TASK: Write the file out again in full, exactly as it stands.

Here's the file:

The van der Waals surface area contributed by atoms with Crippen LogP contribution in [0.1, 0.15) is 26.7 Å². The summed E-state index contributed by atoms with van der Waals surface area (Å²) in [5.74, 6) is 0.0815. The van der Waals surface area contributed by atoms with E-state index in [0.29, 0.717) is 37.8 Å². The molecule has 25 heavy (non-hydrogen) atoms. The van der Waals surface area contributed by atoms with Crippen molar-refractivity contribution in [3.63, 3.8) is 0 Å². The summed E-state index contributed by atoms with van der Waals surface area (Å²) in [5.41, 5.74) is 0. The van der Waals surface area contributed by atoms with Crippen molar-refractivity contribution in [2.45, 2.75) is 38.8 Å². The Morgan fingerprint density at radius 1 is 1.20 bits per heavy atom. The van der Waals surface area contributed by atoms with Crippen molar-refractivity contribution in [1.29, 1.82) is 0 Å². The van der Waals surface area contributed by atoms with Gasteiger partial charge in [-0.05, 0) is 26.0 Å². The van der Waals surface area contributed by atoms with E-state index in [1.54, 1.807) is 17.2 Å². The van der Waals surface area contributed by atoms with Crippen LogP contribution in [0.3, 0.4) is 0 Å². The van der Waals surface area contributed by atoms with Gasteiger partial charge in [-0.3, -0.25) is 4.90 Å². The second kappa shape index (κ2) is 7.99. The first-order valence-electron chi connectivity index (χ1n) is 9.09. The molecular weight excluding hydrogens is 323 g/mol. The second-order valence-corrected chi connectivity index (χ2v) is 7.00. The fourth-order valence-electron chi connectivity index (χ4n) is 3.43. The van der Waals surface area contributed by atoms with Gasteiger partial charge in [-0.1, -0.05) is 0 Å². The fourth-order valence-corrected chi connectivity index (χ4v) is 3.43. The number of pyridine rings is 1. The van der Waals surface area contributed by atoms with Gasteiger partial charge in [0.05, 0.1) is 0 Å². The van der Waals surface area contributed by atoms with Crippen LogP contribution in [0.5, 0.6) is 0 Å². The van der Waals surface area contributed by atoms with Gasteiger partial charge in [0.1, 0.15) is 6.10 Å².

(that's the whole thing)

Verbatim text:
The van der Waals surface area contributed by atoms with Crippen LogP contribution in [0.1, 0.15) is 26.7 Å². The summed E-state index contributed by atoms with van der Waals surface area (Å²) in [5.74, 6) is 0.0815. The van der Waals surface area contributed by atoms with E-state index in [0.29, 0.717) is 37.8 Å². The molecule has 25 heavy (non-hydrogen) atoms. The van der Waals surface area contributed by atoms with Crippen molar-refractivity contribution in [3.63, 3.8) is 0 Å². The summed E-state index contributed by atoms with van der Waals surface area (Å²) in [5.41, 5.74) is 0. The van der Waals surface area contributed by atoms with Crippen molar-refractivity contribution in [2.45, 2.75) is 38.8 Å². The Morgan fingerprint density at radius 1 is 1.20 bits per heavy atom. The van der Waals surface area contributed by atoms with Crippen molar-refractivity contribution in [1.29, 1.82) is 0 Å². The van der Waals surface area contributed by atoms with Gasteiger partial charge in [-0.05, 0) is 26.0 Å². The van der Waals surface area contributed by atoms with E-state index in [1.54, 1.807) is 17.2 Å². The van der Waals surface area contributed by atoms with Crippen LogP contribution in [0.3, 0.4) is 0 Å². The van der Waals surface area contributed by atoms with Gasteiger partial charge in [-0.3, -0.25) is 4.90 Å². The second kappa shape index (κ2) is 7.99. The first-order valence-electron chi connectivity index (χ1n) is 9.09. The molecular weight excluding hydrogens is 323 g/mol. The second-order valence-corrected chi connectivity index (χ2v) is 7.00. The fourth-order valence-electron chi connectivity index (χ4n) is 3.43. The van der Waals surface area contributed by atoms with Gasteiger partial charge in [-0.1, -0.05) is 0 Å². The fourth-order valence-corrected chi connectivity index (χ4v) is 3.43. The number of pyridine rings is 1. The van der Waals surface area contributed by atoms with Gasteiger partial charge in [0.05, 0.1) is 0 Å². The van der Waals surface area contributed by atoms with Crippen LogP contribution in [0.5, 0.6) is 0 Å². The van der Waals surface area contributed by atoms with Gasteiger partial charge in [0.1, 0.15) is 6.10 Å².